Is AI ready to come into the world?

  For those who like to talk about major events in the world, the hottest topic today is AI. The concept of AI is not new. As early as 2001, Spielberg made a movie called “Artificial Intelligence”, which told the story of a robot child looking for his mother. At that time, people’s imagination of artificial intelligence was still very vague, and the iPhone had to wait for several years to appear, and Siri and Alexa were even missing. The little boy is like a human in every respect, but because the core is a robot (and an adopted robot), his biological child has returned, so he is no longer loved. Being a robot without knowing it is a great evil against artificial intelligence conceived by humans. It allows robots to have all the emotional weaknesses of humans, and cannot control superpowers that humans do not possess, such as going to the sky, diving, and immortality. No engineer would design a product like this.
   Artificial intelligence incarnating as tangible, handsome men and women may feel far away, but software-enabled artificial intelligence has been trying to guide our lives for some time. Before the emergence of Siri and Alexa, which answer all questions, Amazon, a hypermarket, has been recommending to customers “what else others bought” and “guess what you want to buy”, which can be said to be an artificial intelligence shopping guide. This kind of shopping guide behavior is helpful to customers who buy books. I often only wanted to buy one book, but ended up buying three or four at once. Later, Amazon’s business expanded, not only selling books, but also selling clothing, toys, and household appliances. The problem of this kind of artificial intelligence shopping guide gradually emerged. Programmers work overtime day and night, forgetting what people think about shopping in daily life. Few people buy a refrigerator and buy another one later, and Amazon will recommend other models of refrigerators to customers who have just bought a refrigerator. There are endless jokes about programmers, probably satirizing their lack of common sense in life. My favorite is this one: The programmer’s wife said to the programmer: “When you get off work, go buy 6 buns. If you see a watermelon, buy one.” The programmer brought home a bun, and the wife was furious : “How did I tell you?” The programmer said: “I saw a watermelon seller.” A not-so-funny joke is: the so-called “common sense” is something that everyone knows, and this is very important for computers. nonexistent.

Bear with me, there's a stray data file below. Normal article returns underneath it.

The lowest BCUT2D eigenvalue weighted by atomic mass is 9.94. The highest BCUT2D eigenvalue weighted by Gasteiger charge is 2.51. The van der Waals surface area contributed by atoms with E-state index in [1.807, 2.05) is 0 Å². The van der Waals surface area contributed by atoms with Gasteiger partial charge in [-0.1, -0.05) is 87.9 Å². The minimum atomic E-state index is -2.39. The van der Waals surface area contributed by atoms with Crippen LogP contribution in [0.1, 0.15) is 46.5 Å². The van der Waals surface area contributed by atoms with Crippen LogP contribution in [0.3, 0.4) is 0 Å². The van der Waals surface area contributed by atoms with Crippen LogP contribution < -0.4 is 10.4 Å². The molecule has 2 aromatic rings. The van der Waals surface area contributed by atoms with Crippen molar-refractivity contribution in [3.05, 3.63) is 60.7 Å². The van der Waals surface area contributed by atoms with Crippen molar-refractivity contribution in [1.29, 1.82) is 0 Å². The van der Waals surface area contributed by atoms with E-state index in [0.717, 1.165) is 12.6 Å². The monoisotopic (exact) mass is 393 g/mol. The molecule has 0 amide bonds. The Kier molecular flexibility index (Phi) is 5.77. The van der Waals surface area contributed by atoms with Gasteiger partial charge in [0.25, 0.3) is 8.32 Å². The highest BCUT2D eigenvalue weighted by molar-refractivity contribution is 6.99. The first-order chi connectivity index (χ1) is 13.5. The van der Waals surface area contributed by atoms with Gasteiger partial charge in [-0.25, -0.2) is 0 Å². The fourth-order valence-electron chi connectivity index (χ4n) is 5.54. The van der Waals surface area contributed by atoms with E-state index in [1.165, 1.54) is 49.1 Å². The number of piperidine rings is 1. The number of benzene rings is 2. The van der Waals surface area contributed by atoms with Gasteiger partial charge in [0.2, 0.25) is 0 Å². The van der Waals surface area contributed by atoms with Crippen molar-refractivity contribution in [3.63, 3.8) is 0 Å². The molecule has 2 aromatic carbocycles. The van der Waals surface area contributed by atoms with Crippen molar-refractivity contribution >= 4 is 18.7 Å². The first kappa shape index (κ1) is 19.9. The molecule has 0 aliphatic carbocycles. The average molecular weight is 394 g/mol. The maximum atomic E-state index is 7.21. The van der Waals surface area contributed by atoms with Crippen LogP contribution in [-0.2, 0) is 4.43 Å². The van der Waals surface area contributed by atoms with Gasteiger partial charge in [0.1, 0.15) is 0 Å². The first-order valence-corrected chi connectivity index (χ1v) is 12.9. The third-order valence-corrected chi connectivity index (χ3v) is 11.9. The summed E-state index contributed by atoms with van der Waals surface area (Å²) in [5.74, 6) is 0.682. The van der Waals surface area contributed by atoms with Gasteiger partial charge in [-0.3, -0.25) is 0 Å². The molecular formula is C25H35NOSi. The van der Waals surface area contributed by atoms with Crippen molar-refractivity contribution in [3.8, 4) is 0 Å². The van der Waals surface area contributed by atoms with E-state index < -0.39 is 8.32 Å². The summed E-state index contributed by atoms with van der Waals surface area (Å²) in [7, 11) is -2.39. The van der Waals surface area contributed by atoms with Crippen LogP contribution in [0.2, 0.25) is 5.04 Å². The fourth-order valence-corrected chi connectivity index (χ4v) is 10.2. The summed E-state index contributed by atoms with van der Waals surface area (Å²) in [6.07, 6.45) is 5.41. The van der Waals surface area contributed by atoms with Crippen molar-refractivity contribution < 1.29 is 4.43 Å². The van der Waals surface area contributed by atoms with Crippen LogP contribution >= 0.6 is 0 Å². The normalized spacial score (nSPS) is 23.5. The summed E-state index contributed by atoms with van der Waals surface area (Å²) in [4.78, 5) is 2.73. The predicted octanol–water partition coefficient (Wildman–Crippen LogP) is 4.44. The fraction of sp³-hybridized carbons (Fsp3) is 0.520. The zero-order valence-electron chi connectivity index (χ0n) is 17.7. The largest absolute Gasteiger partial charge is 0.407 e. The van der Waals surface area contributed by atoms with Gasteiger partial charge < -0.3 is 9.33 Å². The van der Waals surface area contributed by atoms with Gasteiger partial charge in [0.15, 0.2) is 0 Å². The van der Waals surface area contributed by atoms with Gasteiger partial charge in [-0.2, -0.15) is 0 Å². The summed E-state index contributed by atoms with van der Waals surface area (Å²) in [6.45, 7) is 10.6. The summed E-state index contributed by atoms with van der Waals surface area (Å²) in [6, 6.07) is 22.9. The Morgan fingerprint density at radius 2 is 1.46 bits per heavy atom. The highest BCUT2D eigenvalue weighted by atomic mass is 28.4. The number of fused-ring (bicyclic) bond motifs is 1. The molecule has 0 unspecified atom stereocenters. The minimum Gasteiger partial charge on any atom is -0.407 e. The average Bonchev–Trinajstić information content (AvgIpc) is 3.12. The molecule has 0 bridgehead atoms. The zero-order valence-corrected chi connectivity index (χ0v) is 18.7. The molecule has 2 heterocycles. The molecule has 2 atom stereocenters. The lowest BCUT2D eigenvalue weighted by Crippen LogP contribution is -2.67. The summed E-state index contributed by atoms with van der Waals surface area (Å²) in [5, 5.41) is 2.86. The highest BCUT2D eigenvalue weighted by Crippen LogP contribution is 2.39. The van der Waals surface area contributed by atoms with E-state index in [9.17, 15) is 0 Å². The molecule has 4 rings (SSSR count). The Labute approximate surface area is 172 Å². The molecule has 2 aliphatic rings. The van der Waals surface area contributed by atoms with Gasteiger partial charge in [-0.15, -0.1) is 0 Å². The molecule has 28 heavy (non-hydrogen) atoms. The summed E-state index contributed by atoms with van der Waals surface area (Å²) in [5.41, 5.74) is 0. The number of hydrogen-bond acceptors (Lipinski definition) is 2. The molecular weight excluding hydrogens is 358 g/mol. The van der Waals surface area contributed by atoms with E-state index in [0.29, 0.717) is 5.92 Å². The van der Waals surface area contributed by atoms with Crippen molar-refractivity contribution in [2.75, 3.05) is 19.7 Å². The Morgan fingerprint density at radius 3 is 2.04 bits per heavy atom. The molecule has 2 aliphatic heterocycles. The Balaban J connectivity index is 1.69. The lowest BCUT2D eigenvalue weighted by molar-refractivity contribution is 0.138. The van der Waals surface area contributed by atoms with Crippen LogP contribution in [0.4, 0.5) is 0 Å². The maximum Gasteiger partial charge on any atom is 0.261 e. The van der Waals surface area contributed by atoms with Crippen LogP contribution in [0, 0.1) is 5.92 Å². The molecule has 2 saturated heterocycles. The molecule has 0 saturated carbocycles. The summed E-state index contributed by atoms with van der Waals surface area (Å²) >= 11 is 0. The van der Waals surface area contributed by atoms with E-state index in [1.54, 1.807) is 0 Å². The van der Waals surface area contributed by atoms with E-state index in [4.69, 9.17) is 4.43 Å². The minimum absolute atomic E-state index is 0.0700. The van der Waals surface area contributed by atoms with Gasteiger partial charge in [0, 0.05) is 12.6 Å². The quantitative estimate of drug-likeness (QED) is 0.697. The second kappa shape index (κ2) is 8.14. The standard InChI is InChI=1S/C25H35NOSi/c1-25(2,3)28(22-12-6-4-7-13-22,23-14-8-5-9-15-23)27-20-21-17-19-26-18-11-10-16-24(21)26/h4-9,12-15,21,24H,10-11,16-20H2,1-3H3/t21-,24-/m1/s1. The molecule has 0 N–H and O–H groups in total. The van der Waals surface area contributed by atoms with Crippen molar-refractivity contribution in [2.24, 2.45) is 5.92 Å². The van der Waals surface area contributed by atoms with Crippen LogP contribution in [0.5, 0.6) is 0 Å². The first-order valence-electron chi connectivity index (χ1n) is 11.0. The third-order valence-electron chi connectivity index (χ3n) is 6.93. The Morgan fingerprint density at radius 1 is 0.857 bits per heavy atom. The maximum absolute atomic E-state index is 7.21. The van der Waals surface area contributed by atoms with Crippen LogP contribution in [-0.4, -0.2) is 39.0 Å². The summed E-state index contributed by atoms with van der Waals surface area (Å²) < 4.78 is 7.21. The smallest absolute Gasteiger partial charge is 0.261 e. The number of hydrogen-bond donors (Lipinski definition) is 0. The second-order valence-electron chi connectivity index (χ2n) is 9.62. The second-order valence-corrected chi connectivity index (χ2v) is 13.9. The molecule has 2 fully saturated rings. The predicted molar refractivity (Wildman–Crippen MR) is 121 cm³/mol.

Human beings always profess to need considerate care and meticulous service. When a computer program does this, it’s all very annoying. Computers need to be backed up, but humans would rather slap themselves in the face for forgetting to back up than be grateful for an operating system that reminds them to back up once a day. A colleague bought a new hard drive. Unexpectedly, the built-in program of the hard drive automatically started the backup immediately after installation, and he was furious. Imagine a scene like this: a beautiful machine maid with a Windows operating system comes to your house, and you tell her to cook a pot of porridge. Look at it, or she suddenly got stuck when it was 90% cooked, and the porridge was boiled into coke in a deadlocked state. After restarting, she found that the porridge was burnt, and kept urging you to place an order for rice. To create a perfect artificial intelligence like a universal butler, programmers must have enough life experience.